Thursday, February 18, 2016

Nothing to spit at


I wasn't going to do this post because I've basically done it already (the perils of being in your eighth year of blogging). But on that very post, I rediscovered a comment requesting more cards of players chewing their cud.

So, three-plus years later, departed blogger, your wish has been granted.

Going through my brand new complete 1976 SSPC set, I discovered card after card of a player enjoying a fat wad of tobacco. This pleased me quite a bit because it confirmed what I knew about ballplayers when I was growing up. Part of what made the game of baseball baseball back then is that players (and managers and coaches) chewed tobacco. I admit I didn't know much about tobacco, other than that my mother hated it and players seemed to really, really like it. And that spitting was COOL!

In the '70s, tobacco-chewing was the background of baseball, like vendors calling out their wares, or jets flying over Shea Stadium. It was part of the experience. And, then -- understandably, sensibly, terrific for the welfare of everyone involved including the clubhouse man -- it all but disappeared. And now baseball has better teeth.

But I still seek out signs of tobacco on cards, because that's my childhood there. When I was going through the 1975 Topps set for that blog, I made sure to count the number of players who I could spot chewing tobacco. I came up with a measly four cards -- Joe Coleman, Ed Herrmann, Jackie Brown and Don Carrithers.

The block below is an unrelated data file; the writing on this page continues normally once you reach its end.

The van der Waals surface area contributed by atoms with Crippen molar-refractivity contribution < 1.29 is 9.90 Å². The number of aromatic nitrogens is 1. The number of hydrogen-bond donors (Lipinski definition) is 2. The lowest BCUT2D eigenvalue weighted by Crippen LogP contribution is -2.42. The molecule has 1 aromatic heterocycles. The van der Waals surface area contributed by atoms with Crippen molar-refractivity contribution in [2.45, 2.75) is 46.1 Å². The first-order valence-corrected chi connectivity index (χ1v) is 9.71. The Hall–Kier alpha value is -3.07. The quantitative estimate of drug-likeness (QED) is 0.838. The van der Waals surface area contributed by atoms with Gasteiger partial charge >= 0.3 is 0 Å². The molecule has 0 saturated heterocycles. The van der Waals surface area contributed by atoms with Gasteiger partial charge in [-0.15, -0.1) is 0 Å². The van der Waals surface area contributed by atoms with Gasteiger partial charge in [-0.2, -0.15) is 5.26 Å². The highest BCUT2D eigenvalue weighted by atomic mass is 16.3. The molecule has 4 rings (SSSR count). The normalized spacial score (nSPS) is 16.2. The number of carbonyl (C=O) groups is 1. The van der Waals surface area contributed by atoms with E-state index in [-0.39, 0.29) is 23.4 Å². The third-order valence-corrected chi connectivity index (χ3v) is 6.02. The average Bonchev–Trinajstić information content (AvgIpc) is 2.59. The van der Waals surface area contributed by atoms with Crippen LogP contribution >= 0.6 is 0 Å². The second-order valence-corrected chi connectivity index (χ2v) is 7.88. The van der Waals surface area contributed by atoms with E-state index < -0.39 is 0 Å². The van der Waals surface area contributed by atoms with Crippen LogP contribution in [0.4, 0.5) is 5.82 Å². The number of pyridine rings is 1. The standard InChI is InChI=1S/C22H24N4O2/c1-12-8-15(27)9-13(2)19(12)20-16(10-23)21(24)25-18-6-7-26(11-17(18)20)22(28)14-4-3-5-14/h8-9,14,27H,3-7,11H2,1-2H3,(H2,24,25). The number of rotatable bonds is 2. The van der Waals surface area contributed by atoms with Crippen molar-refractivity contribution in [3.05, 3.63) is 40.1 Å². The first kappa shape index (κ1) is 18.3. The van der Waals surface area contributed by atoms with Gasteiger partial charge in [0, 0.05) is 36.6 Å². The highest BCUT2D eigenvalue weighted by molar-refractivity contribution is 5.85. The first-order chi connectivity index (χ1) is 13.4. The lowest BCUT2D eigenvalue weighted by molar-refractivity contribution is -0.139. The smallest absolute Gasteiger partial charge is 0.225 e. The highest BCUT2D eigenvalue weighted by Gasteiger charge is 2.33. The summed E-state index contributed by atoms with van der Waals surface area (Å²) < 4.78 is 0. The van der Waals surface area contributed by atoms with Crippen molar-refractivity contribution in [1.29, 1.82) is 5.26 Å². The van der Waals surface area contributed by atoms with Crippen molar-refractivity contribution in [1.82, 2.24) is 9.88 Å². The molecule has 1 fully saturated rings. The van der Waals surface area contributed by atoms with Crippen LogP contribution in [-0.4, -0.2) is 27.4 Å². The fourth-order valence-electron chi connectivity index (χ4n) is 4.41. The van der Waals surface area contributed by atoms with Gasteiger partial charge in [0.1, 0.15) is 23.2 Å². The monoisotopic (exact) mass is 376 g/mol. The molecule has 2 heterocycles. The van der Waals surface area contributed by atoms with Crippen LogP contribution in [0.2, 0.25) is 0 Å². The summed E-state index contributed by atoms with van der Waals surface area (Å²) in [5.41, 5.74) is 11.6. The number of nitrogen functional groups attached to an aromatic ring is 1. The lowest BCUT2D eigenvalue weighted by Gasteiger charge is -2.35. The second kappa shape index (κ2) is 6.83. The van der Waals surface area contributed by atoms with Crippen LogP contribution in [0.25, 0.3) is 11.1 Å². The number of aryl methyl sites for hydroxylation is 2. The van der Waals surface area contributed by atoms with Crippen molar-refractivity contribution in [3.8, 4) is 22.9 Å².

That was depressing. There had to be more than four players chewing tobacco in 1974. Geez, I saw that many in a half inning of NBC's Game Of The Week!

Fortunately, the SSPC set confirmed what I always knew. Baseball was covered with tobacco stains in the 1970s.

Thanks to the sheer number of tobacco chewers in the set, I can place them in one of three categories.


The most obvious is the Bulging Cheek. It tells the tale the best and is the most visually gratifying. Bob Stinson here is demonstrating left cheek harboring.


Each of these players -- Bill Plummer, Jim Lyttle, Tommy Smith, Roger Metzger, Mike Ivie, and Dan Warthen -- aren't shy about their tobacco use. It's possible these photos would have found the cutting room floor at Topps -- they were marketing to kids, after all -- but thank goodness they were preserved somewhere. I don't want anyone to accuse me of making things up.



 Plenty more where those others came from. I wonder how many of those chaws are Red Man brand?

Then again, the 1970s marked the new era of "smokeless tobacco." Helped by pervasive television commercials during ballgames, I wondered what it would be like to enjoy just a pinch between my cheek and gum. I looked forward to the glossy advertisements in Sports Illustrated that featured tins of Copenhagen, Skoal and Happy Days.

That brings me to the second category of tobacco chewers:


It's the So Good I Could Spit chewers. Look, even Duke Snider in an Expos uniform has gotten into the smokless tobacco scene!

The classic card in this group is the Bernie Carbo card way up at the top of the post. He can barely contain himself. But as a kid at the time, I probably thought that Carbo and these other guys just didn't feel like smiling. Or had a sour disposition. Their tobacco use would have been a secret to me.